Shana Lutker’s studio is full of photos, if you know where to look. Situated somewhere between artworks, source material, and an “outside” to the performative space of her sculptures, they stick out from folders, mark interesting spots in books, and generally punctuate her object-sentences. Her subjects are bits of broken down fencing, overturned tables, articles flattened by indifferent footsteps and other urban curios. They reflect the obsessions for which she is known, namely the photographs and photograms of the Surrealists, but also a deep fetish of the interstitial, a love of fixtures, ad-hoc amalgamations and every bit of rusty wire that says “nothing to see here.” Like those bygone images, they give the impression of a child, who, tired of rectangles, triangles and circles, is wandering the neighborhood looking for more shapes. They tell another story about her cutout sculptures, with their sleek mirrored surfaces, pointing the viewer simultaneously at themself and “somewhere else.” Lutker’s use of historical material is not a form of quoting but rather a praxis, a self-conscious restaging of the political and aesthetic terms of other times. The difference between these two strategies is huge. It means that viewing her work is less about “needing to know” and more about encountering something that is, itself, materially instructive. It means that this thing is this size, looks one way or another, is made of or with this or that, for reasons that are not only rooted in history, but also produce old feelings (or as Joan Didion puts it in her 1977 essay on The Getty, “Ancient marbles were not always attractively faded and worn… [they] once appeared just as they appear here: as strident, opulent evidence of imperial power and acquisition.”)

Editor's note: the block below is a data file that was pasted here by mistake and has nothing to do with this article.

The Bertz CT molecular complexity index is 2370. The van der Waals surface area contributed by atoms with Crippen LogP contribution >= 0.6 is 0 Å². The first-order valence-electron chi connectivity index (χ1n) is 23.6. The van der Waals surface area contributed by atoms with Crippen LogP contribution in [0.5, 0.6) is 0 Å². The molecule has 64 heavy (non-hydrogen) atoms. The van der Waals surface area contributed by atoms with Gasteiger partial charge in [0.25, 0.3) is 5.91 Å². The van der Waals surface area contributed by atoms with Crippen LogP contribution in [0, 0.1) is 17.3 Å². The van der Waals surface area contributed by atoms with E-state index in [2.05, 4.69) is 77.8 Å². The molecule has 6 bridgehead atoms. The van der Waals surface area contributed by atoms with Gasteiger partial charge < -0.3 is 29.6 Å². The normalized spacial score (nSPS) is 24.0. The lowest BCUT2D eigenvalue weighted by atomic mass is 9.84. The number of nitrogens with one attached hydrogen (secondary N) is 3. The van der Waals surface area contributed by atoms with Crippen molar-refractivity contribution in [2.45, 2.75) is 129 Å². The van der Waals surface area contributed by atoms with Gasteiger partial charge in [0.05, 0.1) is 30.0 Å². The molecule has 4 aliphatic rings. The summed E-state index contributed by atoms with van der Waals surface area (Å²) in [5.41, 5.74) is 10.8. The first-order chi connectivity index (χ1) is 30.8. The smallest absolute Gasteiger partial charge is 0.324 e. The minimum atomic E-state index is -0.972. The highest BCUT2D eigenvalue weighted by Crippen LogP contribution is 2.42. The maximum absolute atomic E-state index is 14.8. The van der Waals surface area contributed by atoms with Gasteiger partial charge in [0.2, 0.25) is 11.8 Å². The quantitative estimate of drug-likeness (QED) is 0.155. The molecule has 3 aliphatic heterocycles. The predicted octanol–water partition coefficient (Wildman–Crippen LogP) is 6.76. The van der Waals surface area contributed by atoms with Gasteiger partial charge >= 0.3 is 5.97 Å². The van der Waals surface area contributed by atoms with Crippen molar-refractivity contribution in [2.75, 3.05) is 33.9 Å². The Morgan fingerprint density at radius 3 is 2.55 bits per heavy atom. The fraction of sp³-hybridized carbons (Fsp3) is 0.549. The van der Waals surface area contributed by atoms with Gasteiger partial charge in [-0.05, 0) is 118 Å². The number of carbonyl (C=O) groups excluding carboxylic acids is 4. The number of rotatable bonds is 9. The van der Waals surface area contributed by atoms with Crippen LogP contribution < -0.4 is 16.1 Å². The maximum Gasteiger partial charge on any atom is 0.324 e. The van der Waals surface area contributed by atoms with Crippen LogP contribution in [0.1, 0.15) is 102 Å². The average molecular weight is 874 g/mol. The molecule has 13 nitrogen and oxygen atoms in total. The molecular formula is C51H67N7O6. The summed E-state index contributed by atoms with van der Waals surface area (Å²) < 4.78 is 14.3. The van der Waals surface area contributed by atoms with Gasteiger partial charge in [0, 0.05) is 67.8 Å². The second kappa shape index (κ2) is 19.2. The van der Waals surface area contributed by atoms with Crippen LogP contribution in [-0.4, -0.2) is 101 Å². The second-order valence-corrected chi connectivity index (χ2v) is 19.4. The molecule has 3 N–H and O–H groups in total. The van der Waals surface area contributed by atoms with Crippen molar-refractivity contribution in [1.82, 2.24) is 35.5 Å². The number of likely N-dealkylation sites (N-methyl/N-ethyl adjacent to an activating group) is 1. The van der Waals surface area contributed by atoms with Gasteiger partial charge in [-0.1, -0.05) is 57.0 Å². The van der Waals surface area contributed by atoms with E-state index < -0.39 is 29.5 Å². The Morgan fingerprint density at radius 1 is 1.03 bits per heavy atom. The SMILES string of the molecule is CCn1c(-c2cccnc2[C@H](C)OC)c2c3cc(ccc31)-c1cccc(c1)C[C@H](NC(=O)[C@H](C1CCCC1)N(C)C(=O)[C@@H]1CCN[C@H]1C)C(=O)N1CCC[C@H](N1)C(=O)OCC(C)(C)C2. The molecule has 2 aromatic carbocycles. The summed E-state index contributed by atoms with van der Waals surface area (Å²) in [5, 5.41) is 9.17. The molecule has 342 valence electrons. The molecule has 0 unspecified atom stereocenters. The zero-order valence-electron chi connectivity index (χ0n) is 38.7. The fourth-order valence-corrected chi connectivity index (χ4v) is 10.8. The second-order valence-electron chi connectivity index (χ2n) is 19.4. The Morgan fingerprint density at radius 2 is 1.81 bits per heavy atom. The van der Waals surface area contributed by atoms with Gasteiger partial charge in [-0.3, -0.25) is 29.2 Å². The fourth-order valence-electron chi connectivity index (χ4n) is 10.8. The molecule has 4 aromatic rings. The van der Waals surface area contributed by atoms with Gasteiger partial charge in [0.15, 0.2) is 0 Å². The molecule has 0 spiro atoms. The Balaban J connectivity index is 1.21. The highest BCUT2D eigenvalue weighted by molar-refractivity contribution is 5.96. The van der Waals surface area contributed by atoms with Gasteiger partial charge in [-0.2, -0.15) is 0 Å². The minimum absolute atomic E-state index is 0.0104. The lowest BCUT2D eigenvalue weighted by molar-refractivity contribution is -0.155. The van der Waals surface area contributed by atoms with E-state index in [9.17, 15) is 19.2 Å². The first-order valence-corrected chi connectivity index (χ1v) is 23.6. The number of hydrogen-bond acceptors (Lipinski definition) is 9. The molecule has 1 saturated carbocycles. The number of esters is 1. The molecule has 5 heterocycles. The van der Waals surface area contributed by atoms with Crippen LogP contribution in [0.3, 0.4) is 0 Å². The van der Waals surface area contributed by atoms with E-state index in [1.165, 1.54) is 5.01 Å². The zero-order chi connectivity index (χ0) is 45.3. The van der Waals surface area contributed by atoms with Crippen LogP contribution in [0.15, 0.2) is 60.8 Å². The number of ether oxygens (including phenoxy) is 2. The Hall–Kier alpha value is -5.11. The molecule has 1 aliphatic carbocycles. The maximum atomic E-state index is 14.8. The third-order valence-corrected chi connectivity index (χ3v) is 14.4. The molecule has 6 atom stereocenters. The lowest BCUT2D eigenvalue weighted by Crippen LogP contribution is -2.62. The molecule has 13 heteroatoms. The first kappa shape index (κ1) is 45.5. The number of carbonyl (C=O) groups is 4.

Here Lutker is less intentional, less restrained. In a work from 2019 titled "AHMAHM-," thin pieces of pine are painted black and embedded in concrete, creating an uncomfortable imbalance of weight and integrity. The inspiration was an ambiguous structure the artist noticed in her neighbor’s yard. Without evidence of a clear purpose or functional imperative, the structure became an enigma, and she “knew [she] had to make it to understand it.” In another work, "Curtain (Oh, and Smile)," a large piece of lead is folded like a shower curtain, or, perhaps, a ruffled gown from a Botticelli painting. It hangs from a found brass railing, bent dramatically in some unseen event. We know the lead is heavy, and we also know it had nothing to do with the state of the railing, and yet, here it is. The ham-fisted eloquence of this work is heightened by a circular cutout; an acme spurl to the curtain’s priggishness. There’s a thing the mind does when it’s shuffling through words, trying to settle on the right one. Having settled, then, it is free to wander, pulling the word apart, taking in its dumb blunt sounds, weight and shape, sensory delights. These works exist somewhere in the middle, perhaps at the moment just before recognition, when their arcs, angles and lumps register something, but only something.
Shana Lutker is a Los Angeles-based artist. She received a BA from Brown University and  an MFA from UCLA in 2005. Solo exhibition venues include the Hirshhorn Museum and Sculpture Garden, Pérez Art Museum Miami, 18th St Arts Center in Santa Monica, and Vielmetter Los Angeles. Lutker’s work was included in the 2014 Whitney Biennial, Performa 13 and many US and international venues including the SculptureCenter, Hauser & Wirth, CCA Wattis Institute for Contemporary Arts, Moscow Museum of Modern Art, and Orange County Museum of Art. Her work has been covered in Art in America, Artforum, Artillery, Blouin ArtInfo, Frieze, Hyperallergic, Los Angeles Times, and The New York Times, among others.  Her work is currently on view in “Museum of Modern Art and Western Antiquities, Section II, Department of Carving and Modeling: Form and Volume” at Cristina Guerra in Lisbon, and “The Enchanted” in Laing Art Gallery in Newcastle, England. She is represented by Vielmetter Los Angeles.